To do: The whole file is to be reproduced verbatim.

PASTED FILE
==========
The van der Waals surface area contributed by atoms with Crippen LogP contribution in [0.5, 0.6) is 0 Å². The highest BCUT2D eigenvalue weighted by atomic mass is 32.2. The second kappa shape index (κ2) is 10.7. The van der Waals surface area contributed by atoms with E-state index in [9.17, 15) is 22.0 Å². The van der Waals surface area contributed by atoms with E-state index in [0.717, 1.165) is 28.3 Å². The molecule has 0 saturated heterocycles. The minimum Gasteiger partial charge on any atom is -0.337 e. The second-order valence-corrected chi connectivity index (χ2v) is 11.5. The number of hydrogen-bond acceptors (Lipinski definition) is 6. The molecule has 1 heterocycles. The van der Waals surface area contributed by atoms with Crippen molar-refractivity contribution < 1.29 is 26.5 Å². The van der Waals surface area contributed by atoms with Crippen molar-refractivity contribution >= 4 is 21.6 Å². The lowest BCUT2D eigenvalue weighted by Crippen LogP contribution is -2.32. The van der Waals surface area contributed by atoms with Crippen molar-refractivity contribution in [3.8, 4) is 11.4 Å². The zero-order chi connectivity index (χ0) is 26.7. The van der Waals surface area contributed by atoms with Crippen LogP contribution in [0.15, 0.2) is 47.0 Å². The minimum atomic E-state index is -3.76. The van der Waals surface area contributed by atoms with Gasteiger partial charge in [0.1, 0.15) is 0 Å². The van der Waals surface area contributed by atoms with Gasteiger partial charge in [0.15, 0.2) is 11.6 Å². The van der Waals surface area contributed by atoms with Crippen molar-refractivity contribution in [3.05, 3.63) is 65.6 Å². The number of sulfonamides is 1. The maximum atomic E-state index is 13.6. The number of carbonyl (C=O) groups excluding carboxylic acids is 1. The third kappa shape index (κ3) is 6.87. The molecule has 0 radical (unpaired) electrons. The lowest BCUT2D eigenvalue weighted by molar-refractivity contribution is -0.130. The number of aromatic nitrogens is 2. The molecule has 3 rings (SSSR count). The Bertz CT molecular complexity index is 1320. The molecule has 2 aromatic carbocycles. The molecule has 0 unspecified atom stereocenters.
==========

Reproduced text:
The van der Waals surface area contributed by atoms with Crippen LogP contribution in [0.5, 0.6) is 0 Å². The highest BCUT2D eigenvalue weighted by atomic mass is 32.2. The second kappa shape index (κ2) is 10.7. The van der Waals surface area contributed by atoms with E-state index in [9.17, 15) is 22.0 Å². The van der Waals surface area contributed by atoms with E-state index in [0.717, 1.165) is 28.3 Å². The molecule has 0 saturated heterocycles. The minimum Gasteiger partial charge on any atom is -0.337 e. The second-order valence-corrected chi connectivity index (χ2v) is 11.5. The number of hydrogen-bond acceptors (Lipinski definition) is 6. The molecule has 1 heterocycles. The van der Waals surface area contributed by atoms with Crippen molar-refractivity contribution < 1.29 is 26.5 Å². The van der Waals surface area contributed by atoms with Crippen molar-refractivity contribution >= 4 is 21.6 Å². The lowest BCUT2D eigenvalue weighted by Crippen LogP contribution is -2.32. The van der Waals surface area contributed by atoms with Crippen molar-refractivity contribution in [3.8, 4) is 11.4 Å². The zero-order chi connectivity index (χ0) is 26.7. The van der Waals surface area contributed by atoms with Crippen LogP contribution in [0.15, 0.2) is 47.0 Å². The minimum atomic E-state index is -3.76. The van der Waals surface area contributed by atoms with Gasteiger partial charge in [0.1, 0.15) is 0 Å². The van der Waals surface area contributed by atoms with Gasteiger partial charge in [0.15, 0.2) is 11.6 Å². The van der Waals surface area contributed by atoms with Crippen molar-refractivity contribution in [3.05, 3.63) is 65.6 Å². The number of sulfonamides is 1. The maximum atomic E-state index is 13.6. The number of carbonyl (C=O) groups excluding carboxylic acids is 1. The third kappa shape index (κ3) is 6.87. The molecule has 0 radical (unpaired) electrons. The lowest BCUT2D eigenvalue weighted by molar-refractivity contribution is -0.130. The number of aromatic nitrogens is 2. The molecule has 3 rings (SSSR count). The Bertz CT molecular complexity index is 1320. The molecule has 2 aromatic carbocycles. The molecule has 0 unspecified atom stereocenters.